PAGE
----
district, in order that the benefits of one consis-
tent scheme, adapted in the best manner to the
circumstances and wants of such a population,
might be secured. The schools, most of which,
of course, are in the city, and incorporated dis-
tricts, are divided into eleven sections. At the
head stands a high school, and a model school.
The next in rank are the grammar schools; then
the secondary; and last, the primary schools. The
high school is among the best institutions of the
kind in the country. It provides instruction in
the ancient and modern languages; in theoretical
and practical mathematics; in natural history,
natural philosophy, and chemistry; in mental,
moral, and political science; and in writing,
drawing, &c., and is designed to serve the highest
ends of popular education. It is under the tuition
of a principal and 10 professors. In all the other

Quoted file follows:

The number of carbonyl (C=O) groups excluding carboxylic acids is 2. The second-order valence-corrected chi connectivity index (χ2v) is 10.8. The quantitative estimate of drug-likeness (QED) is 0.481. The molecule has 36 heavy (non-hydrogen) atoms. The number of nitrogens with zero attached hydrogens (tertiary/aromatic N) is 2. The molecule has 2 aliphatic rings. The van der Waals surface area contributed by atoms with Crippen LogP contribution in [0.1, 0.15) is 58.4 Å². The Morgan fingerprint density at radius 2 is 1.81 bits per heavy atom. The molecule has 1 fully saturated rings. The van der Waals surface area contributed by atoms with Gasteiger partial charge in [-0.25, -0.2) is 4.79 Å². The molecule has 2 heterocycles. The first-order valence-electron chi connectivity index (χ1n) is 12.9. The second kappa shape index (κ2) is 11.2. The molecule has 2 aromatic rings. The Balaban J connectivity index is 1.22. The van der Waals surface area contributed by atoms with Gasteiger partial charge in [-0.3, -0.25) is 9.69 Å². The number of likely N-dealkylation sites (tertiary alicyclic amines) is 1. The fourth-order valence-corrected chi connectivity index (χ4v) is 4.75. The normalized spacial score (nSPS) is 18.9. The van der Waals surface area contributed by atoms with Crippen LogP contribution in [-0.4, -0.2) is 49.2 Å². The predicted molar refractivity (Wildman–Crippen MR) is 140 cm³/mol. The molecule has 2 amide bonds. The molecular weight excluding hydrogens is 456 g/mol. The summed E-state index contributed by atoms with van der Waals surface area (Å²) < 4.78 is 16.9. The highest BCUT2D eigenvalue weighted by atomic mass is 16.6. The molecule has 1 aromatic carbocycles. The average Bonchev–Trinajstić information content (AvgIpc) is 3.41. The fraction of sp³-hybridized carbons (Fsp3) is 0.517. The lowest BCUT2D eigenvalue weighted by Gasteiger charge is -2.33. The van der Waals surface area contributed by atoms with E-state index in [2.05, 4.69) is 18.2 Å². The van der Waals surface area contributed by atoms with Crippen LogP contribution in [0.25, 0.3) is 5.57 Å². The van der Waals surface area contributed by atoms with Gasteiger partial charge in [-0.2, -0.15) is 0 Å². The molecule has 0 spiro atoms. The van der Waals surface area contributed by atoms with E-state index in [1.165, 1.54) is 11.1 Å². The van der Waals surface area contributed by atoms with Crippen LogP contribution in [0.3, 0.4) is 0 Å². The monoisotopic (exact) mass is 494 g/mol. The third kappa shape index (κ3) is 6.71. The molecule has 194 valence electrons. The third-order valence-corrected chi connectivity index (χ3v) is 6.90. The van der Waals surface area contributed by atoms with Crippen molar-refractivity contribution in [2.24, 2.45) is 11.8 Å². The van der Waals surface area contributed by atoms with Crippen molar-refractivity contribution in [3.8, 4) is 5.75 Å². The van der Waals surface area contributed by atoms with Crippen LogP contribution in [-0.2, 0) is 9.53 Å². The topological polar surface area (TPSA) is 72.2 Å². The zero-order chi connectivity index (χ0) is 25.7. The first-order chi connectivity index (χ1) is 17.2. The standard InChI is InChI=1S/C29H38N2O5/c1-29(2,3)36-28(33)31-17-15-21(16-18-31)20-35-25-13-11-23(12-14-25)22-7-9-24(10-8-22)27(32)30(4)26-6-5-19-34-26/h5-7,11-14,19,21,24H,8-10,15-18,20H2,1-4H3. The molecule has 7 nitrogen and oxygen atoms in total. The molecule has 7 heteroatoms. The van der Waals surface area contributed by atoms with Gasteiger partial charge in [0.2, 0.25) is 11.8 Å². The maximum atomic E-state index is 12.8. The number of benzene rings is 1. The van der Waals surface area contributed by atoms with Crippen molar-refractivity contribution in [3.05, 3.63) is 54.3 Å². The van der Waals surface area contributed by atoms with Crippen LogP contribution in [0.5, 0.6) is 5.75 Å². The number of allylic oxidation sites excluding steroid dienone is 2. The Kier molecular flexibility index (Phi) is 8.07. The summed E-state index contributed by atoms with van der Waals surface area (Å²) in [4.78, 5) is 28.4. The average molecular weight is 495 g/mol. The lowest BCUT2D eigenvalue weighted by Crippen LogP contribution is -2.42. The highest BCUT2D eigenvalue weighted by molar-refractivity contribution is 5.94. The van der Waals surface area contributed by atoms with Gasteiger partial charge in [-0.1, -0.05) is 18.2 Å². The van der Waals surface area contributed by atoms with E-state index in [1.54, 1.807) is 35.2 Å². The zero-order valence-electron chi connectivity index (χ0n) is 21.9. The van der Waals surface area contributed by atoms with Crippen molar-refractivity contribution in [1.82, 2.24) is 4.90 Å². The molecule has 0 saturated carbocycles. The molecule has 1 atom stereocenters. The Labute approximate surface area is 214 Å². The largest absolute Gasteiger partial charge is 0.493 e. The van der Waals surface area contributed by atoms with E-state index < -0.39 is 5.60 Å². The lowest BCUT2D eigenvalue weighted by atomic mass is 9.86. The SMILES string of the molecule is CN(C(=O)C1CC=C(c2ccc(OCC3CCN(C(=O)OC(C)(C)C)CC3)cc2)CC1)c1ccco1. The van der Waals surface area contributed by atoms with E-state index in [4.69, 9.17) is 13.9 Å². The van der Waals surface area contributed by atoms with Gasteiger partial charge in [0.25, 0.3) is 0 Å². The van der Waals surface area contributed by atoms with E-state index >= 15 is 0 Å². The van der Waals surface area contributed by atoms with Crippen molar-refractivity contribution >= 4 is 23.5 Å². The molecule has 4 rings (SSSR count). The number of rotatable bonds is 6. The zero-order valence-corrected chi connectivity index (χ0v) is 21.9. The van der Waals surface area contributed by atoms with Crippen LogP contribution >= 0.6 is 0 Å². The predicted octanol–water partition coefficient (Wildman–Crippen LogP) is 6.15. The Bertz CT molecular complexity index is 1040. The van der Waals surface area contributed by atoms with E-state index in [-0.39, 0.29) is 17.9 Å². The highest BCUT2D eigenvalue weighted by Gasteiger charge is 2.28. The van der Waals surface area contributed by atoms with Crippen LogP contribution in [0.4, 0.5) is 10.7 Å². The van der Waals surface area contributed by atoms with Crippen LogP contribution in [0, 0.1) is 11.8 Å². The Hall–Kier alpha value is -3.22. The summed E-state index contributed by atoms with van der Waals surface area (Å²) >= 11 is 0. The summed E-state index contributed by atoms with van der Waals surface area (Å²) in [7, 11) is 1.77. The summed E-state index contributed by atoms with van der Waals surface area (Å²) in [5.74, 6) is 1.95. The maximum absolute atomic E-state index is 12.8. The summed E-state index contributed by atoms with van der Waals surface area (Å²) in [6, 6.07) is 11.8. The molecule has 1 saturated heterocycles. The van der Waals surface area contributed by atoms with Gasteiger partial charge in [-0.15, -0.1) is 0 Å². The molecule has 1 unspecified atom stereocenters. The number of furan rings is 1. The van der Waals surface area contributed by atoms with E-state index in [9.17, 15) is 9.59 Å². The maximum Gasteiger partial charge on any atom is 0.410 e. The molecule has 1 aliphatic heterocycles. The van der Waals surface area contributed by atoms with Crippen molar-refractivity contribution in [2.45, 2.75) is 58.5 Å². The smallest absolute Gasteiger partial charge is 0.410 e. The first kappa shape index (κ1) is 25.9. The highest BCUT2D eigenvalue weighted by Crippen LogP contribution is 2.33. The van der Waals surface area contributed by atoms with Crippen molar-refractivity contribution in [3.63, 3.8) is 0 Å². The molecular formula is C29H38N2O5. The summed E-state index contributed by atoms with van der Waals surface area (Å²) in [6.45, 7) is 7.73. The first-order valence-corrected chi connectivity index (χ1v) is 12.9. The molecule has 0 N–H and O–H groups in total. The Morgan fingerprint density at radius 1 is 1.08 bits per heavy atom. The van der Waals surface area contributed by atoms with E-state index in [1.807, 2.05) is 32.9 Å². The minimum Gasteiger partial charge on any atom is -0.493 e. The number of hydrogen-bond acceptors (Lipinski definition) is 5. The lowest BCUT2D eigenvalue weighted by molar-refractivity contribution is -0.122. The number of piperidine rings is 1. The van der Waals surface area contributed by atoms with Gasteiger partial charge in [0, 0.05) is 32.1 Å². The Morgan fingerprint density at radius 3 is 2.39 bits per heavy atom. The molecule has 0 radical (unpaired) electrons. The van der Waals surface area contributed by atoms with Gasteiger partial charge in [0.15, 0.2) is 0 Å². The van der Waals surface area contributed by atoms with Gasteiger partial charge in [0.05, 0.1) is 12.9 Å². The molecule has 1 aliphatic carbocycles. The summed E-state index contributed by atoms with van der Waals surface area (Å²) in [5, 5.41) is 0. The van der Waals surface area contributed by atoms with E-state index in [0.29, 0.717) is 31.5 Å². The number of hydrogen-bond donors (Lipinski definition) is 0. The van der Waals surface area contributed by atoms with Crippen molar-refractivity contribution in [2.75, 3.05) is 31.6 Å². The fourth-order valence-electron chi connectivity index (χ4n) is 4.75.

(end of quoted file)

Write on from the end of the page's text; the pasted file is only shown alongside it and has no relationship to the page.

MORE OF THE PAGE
schools about 500 teachers are employed, four
fifths of whom are females; and the aggregate
of the pupils, who are between the ages of 5 and
15, cannot be less than 50,000, embracing a very
large proportion of all the children of this age
in the city. The average annual expense of
maintaining the public schools is not far from
$200,000. The school houses are substantial
buildings, generally 3 stories high, and capable
of accommodating from 600 to 1000 scholars

There are several valuable libraries and literary
and scientific associations in Philadelphia, which
owe their origin to the enlightened, inventive, and